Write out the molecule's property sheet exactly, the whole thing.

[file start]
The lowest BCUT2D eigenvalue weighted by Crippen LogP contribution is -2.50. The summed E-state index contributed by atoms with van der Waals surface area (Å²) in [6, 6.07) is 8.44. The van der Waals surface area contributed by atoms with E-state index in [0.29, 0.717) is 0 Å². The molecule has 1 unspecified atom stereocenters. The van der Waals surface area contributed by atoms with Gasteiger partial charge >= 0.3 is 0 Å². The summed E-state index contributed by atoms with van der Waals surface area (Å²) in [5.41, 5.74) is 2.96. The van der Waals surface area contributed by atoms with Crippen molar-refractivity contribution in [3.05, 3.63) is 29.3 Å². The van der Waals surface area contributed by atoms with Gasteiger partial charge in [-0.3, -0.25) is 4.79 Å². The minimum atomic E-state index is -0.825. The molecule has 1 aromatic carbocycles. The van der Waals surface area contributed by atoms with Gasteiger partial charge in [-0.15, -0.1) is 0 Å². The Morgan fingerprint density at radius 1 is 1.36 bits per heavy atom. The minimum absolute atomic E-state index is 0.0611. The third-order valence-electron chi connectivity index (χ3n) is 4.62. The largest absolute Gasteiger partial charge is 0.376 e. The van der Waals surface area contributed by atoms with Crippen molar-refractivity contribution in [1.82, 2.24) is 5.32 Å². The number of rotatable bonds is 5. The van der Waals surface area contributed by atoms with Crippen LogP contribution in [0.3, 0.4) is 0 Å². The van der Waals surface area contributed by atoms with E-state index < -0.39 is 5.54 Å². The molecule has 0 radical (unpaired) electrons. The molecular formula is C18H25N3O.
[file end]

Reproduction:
The lowest BCUT2D eigenvalue weighted by Crippen LogP contribution is -2.50. The summed E-state index contributed by atoms with van der Waals surface area (Å²) in [6, 6.07) is 8.44. The van der Waals surface area contributed by atoms with E-state index in [0.29, 0.717) is 0 Å². The molecule has 1 unspecified atom stereocenters. The van der Waals surface area contributed by atoms with Gasteiger partial charge >= 0.3 is 0 Å². The summed E-state index contributed by atoms with van der Waals surface area (Å²) in [5.41, 5.74) is 2.96. The van der Waals surface area contributed by atoms with Crippen molar-refractivity contribution in [3.05, 3.63) is 29.3 Å². The van der Waals surface area contributed by atoms with Gasteiger partial charge in [-0.3, -0.25) is 4.79 Å². The minimum atomic E-state index is -0.825. The molecule has 1 aromatic carbocycles. The van der Waals surface area contributed by atoms with Gasteiger partial charge in [-0.15, -0.1) is 0 Å². The Morgan fingerprint density at radius 1 is 1.36 bits per heavy atom. The minimum absolute atomic E-state index is 0.0611. The third-order valence-electron chi connectivity index (χ3n) is 4.62. The largest absolute Gasteiger partial charge is 0.376 e. The van der Waals surface area contributed by atoms with Crippen molar-refractivity contribution in [1.82, 2.24) is 5.32 Å². The number of rotatable bonds is 5. The van der Waals surface area contributed by atoms with Crippen LogP contribution in [0.3, 0.4) is 0 Å². The van der Waals surface area contributed by atoms with E-state index < -0.39 is 5.54 Å². The molecule has 0 radical (unpaired) electrons. The molecular formula is C18H25N3O.